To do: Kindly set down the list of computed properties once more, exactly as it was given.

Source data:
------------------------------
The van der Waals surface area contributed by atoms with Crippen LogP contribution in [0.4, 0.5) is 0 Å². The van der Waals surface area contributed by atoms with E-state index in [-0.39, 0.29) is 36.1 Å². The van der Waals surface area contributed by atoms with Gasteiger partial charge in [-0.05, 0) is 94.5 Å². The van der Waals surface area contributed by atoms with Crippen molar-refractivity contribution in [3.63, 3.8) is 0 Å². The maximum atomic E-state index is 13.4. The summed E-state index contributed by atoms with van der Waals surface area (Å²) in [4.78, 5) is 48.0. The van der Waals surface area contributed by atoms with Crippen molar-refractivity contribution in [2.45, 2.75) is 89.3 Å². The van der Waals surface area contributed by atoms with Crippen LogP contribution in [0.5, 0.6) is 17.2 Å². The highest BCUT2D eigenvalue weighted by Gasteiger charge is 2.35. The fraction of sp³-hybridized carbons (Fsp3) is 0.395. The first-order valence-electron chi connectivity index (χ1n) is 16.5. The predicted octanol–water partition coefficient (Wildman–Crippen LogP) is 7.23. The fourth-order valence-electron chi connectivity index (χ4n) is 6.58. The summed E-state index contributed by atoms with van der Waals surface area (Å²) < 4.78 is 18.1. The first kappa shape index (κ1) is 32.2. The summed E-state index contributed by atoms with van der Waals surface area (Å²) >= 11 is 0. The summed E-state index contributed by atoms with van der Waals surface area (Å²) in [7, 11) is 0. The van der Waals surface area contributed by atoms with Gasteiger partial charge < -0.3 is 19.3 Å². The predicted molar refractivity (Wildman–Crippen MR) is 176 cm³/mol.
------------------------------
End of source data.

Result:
The van der Waals surface area contributed by atoms with Crippen LogP contribution in [0.4, 0.5) is 0 Å². The van der Waals surface area contributed by atoms with E-state index in [-0.39, 0.29) is 36.1 Å². The van der Waals surface area contributed by atoms with Gasteiger partial charge in [-0.05, 0) is 94.5 Å². The van der Waals surface area contributed by atoms with Crippen molar-refractivity contribution in [3.63, 3.8) is 0 Å². The maximum atomic E-state index is 13.4. The summed E-state index contributed by atoms with van der Waals surface area (Å²) in [4.78, 5) is 48.0. The van der Waals surface area contributed by atoms with Crippen molar-refractivity contribution in [2.45, 2.75) is 89.3 Å². The van der Waals surface area contributed by atoms with Crippen LogP contribution in [0.5, 0.6) is 17.2 Å². The highest BCUT2D eigenvalue weighted by Gasteiger charge is 2.35. The fraction of sp³-hybridized carbons (Fsp3) is 0.395. The first-order valence-electron chi connectivity index (χ1n) is 16.5. The predicted octanol–water partition coefficient (Wildman–Crippen LogP) is 7.23. The fourth-order valence-electron chi connectivity index (χ4n) is 6.58. The summed E-state index contributed by atoms with van der Waals surface area (Å²) < 4.78 is 18.1. The first kappa shape index (κ1) is 32.2. The summed E-state index contributed by atoms with van der Waals surface area (Å²) >= 11 is 0. The summed E-state index contributed by atoms with van der Waals surface area (Å²) in [7, 11) is 0. The van der Waals surface area contributed by atoms with Gasteiger partial charge < -0.3 is 19.3 Å². The predicted molar refractivity (Wildman–Crippen MR) is 176 cm³/mol.